President Obama has set 2030 as the target for reducing U.S. carbon dioxide emissions to comply with the Paris Climate accord. Unfortunately, the Senate's new Energy Bill would allow states to count wood as a "carbon neutral" fuel when drawing up plans to comply with the EPA's Clean Power Plan.
The John H. Martin Award recognizes a paper in aquatic sciences that is judged to have had a high impact on subsequent research in the field. The 2016 Martin Award is for "Carbon dioxide supersaturation in the surface waters of lakes" by Jonathan Cole, Nina Caraco, George Kling and Tim Kratz. Cole et al (1994) documented that lakes are often supersaturated with CO2 and focused attention on inland waters as sources of carbon to the atmosphere.
The average American is responsible for one of the largest carbon footprints in the world. Some 37% of our carbon emissions is associated with electricity generation; 33% stems from transportation – largely personal automobiles. The remaining 30% is attributed to industry, residential use, and agriculture.
By now the lesson is clear: Burning coal and petroleum produces carbon dioxide, the heat-trapping gas that contributes to the warming of our globe. That alone is enough reason to believe fossil fuels are not a sustainable basis for society long-term.
Forest preservation is essential to combating climate change. Growing trees absorb carbon dioxide, storing it in their wood. Forest destruction is responsible for about 20% of human-caused carbon dioxide emissions into the Earth's atmosphere.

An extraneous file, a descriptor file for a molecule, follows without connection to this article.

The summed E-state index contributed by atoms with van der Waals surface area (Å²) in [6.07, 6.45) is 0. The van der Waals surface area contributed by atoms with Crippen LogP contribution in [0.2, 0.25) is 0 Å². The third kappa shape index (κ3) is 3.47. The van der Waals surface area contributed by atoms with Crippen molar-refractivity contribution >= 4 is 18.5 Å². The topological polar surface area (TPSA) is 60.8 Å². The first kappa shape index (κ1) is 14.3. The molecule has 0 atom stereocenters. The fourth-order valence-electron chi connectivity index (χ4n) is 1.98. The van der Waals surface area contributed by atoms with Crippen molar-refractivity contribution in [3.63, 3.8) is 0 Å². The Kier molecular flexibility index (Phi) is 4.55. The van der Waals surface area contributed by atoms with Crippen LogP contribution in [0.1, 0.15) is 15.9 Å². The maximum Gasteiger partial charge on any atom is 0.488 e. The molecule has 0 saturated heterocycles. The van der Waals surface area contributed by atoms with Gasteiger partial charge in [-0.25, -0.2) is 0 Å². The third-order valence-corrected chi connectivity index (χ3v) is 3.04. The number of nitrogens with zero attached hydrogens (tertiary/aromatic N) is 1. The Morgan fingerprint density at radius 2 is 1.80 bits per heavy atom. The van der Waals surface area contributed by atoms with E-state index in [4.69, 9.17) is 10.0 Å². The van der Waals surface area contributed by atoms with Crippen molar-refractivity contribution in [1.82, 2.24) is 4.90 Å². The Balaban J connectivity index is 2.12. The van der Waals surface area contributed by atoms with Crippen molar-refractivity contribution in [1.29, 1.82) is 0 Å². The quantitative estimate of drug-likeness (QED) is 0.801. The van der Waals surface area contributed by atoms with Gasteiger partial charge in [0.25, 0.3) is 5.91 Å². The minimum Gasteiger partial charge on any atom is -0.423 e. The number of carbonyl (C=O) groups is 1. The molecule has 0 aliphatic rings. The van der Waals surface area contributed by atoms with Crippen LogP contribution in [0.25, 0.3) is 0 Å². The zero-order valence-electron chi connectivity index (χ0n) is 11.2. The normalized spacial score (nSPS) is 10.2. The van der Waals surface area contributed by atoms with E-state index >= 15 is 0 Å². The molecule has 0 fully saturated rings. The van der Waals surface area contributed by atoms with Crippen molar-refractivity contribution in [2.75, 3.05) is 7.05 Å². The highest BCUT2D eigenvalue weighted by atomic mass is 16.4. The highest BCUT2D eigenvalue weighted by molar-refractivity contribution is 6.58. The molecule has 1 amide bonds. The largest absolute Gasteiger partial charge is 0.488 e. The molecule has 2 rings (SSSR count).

Some of the most distinguished scientists in the US have written to UK energy secretary Ed Davey, urging him to abandon the government's "misguided" subsidies for companies burning wood pellets to generate electricity.
One of the key ways of mitigating climate change is to keep carbon away from the atmosphere where it is found as carbon dioxide, a key greenhouse gas. Carbon that is stored in trees and other woody plants, in soils, and in the oceans is said to be sequestered.
Many people have adopted a philosophy of buying local food because they are concerned about the carbon footprint of transporting food long distances. People are rebelling against tomatoes from South America and garlic from China, because they can reduce greenhouse emissions by buying locally. Some people even start their own gardens for this reason.
In an attempt to wean the nation from coal—an unhealthy source of energy that drives global warming, several policy groups have suggested switching to wood. Existing coal-fired power plants could be converted to burn wood with relatively little cost and expense. And trees have the benefit of being a renewable resource.
In our quest for renewable energy, attention has shifted to our nation’s forests. Forest-based energy has the potential to be “carbon-neutral.” The carbon released into the atmosphere when trees are burned is taken back out of the atmosphere when new trees grow.
Thankfully, the argument about the reality of global climate change seems finished. The majority of the public now joins the consensus of climate scientists, who have furnished compelling proof that the planet is warming and that humans are at least partly to blame.